The results of a Centers for Disease Control (CDC) National Center for Injury Prevention study remind horse owners that they need to be careful when participating in horse-related activities.

Researchers involved with the study, published in the April online edition of the British Journal of Sports Medicine, monitored the number of horse-related injuries treated in the emergency rooms of 66 hospitals in the United States. During that time, an estimated 102,904 people (the majority of which were female) were treated for nonfatal horse-related injuries each year.

Most of the incidents (66.1%) occurred while riding (either from a fall or being thrown). Kick injuries were common in unmounted individuals.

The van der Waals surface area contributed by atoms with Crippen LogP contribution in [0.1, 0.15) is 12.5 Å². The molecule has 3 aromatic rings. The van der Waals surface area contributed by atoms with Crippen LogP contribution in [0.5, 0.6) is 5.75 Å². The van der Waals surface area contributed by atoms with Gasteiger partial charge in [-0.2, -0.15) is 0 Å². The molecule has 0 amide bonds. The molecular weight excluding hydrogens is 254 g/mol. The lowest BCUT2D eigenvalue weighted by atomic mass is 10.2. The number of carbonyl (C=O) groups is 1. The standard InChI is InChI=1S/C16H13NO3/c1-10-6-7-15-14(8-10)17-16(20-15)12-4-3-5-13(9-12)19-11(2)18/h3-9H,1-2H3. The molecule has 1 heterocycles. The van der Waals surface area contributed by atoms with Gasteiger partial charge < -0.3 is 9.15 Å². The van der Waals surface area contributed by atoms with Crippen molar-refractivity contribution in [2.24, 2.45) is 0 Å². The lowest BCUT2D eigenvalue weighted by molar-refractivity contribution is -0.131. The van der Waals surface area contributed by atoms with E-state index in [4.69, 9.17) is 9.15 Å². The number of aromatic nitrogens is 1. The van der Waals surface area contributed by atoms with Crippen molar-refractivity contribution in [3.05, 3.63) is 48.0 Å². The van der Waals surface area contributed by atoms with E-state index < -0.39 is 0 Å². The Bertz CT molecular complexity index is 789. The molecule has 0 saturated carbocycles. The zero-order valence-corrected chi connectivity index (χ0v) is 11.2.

The area of the body most often injured was the head and neck (23.2%), followed by the lower extremities (22.2%) and the upper extremities (21.5%). Injuries most often resulted in contusions and/or abrasions (31.4%) and fractures (25.2%).

The researchers estimated that for each year the study encompassed, more than 11,500 people sustained traumatic brain injuries from horse-related incidents, and more than 11% of those required hospitalization.